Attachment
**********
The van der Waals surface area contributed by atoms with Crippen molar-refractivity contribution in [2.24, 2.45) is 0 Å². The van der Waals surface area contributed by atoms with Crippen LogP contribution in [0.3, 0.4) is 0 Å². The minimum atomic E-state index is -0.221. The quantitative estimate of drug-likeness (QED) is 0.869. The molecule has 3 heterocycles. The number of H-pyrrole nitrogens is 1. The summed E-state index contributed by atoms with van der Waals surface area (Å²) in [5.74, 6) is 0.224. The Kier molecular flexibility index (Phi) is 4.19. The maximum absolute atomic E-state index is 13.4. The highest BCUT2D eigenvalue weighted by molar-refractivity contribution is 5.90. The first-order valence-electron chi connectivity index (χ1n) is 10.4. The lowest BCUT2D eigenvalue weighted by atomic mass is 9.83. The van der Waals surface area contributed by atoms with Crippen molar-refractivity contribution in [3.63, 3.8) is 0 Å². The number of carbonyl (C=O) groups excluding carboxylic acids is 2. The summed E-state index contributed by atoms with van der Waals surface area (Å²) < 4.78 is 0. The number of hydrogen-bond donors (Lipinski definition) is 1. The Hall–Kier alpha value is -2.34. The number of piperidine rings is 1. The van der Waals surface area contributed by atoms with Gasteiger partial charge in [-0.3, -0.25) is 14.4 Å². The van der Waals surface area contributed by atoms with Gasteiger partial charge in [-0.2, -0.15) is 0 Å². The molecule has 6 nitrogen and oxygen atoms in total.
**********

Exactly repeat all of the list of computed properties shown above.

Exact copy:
The van der Waals surface area contributed by atoms with Crippen molar-refractivity contribution in [2.24, 2.45) is 0 Å². The van der Waals surface area contributed by atoms with Crippen LogP contribution in [0.3, 0.4) is 0 Å². The minimum atomic E-state index is -0.221. The quantitative estimate of drug-likeness (QED) is 0.869. The molecule has 3 heterocycles. The number of H-pyrrole nitrogens is 1. The summed E-state index contributed by atoms with van der Waals surface area (Å²) in [5.74, 6) is 0.224. The Kier molecular flexibility index (Phi) is 4.19. The maximum absolute atomic E-state index is 13.4. The highest BCUT2D eigenvalue weighted by molar-refractivity contribution is 5.90. The first-order valence-electron chi connectivity index (χ1n) is 10.4. The lowest BCUT2D eigenvalue weighted by atomic mass is 9.83. The van der Waals surface area contributed by atoms with Crippen molar-refractivity contribution in [3.63, 3.8) is 0 Å². The number of carbonyl (C=O) groups excluding carboxylic acids is 2. The summed E-state index contributed by atoms with van der Waals surface area (Å²) < 4.78 is 0. The number of hydrogen-bond donors (Lipinski definition) is 1. The Hall–Kier alpha value is -2.34. The number of piperidine rings is 1. The van der Waals surface area contributed by atoms with Gasteiger partial charge in [-0.3, -0.25) is 14.4 Å². The van der Waals surface area contributed by atoms with Gasteiger partial charge in [-0.2, -0.15) is 0 Å². The molecule has 6 nitrogen and oxygen atoms in total.